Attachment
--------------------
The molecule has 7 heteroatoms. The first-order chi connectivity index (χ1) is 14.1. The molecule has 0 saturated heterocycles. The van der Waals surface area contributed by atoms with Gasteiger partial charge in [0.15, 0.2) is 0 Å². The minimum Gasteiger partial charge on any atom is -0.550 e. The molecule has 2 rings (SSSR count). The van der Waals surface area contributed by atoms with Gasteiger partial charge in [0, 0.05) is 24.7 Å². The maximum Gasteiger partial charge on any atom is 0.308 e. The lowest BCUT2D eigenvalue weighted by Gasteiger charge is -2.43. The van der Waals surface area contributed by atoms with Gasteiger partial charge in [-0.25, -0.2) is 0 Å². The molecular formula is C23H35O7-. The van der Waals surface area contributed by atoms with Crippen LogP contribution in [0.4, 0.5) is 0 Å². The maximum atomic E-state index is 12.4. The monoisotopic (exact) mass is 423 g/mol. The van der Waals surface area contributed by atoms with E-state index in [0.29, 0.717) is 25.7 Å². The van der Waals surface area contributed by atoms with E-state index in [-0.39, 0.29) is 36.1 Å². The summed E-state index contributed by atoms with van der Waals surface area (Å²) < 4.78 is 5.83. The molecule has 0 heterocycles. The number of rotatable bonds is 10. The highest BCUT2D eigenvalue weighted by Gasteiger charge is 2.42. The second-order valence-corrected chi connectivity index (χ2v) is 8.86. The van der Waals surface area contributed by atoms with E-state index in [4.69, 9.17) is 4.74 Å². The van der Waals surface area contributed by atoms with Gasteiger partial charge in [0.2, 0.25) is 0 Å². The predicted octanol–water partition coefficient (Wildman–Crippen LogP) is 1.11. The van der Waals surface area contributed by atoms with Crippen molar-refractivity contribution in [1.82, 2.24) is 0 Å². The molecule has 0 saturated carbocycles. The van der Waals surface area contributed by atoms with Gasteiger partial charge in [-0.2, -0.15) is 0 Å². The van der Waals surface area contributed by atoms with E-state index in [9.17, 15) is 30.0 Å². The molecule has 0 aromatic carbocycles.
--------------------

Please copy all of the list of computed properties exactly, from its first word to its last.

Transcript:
The molecule has 7 heteroatoms. The first-order chi connectivity index (χ1) is 14.1. The molecule has 0 saturated heterocycles. The van der Waals surface area contributed by atoms with Gasteiger partial charge in [0.15, 0.2) is 0 Å². The minimum Gasteiger partial charge on any atom is -0.550 e. The molecule has 2 rings (SSSR count). The van der Waals surface area contributed by atoms with Gasteiger partial charge in [0, 0.05) is 24.7 Å². The maximum Gasteiger partial charge on any atom is 0.308 e. The lowest BCUT2D eigenvalue weighted by Gasteiger charge is -2.43. The van der Waals surface area contributed by atoms with Gasteiger partial charge in [-0.25, -0.2) is 0 Å². The molecular formula is C23H35O7-. The van der Waals surface area contributed by atoms with Crippen LogP contribution in [0.4, 0.5) is 0 Å². The maximum atomic E-state index is 12.4. The monoisotopic (exact) mass is 423 g/mol. The van der Waals surface area contributed by atoms with E-state index in [0.29, 0.717) is 25.7 Å². The van der Waals surface area contributed by atoms with E-state index in [-0.39, 0.29) is 36.1 Å². The summed E-state index contributed by atoms with van der Waals surface area (Å²) < 4.78 is 5.83. The molecule has 0 heterocycles. The number of rotatable bonds is 10. The highest BCUT2D eigenvalue weighted by Gasteiger charge is 2.42. The second-order valence-corrected chi connectivity index (χ2v) is 8.86. The van der Waals surface area contributed by atoms with E-state index in [4.69, 9.17) is 4.74 Å². The van der Waals surface area contributed by atoms with Gasteiger partial charge in [0.2, 0.25) is 0 Å². The predicted octanol–water partition coefficient (Wildman–Crippen LogP) is 1.11. The van der Waals surface area contributed by atoms with Crippen molar-refractivity contribution in [1.82, 2.24) is 0 Å². The molecule has 0 saturated carbocycles. The van der Waals surface area contributed by atoms with Gasteiger partial charge in [-0.2, -0.15) is 0 Å². The van der Waals surface area contributed by atoms with E-state index in [9.17, 15) is 30.0 Å². The molecule has 0 aromatic carbocycles.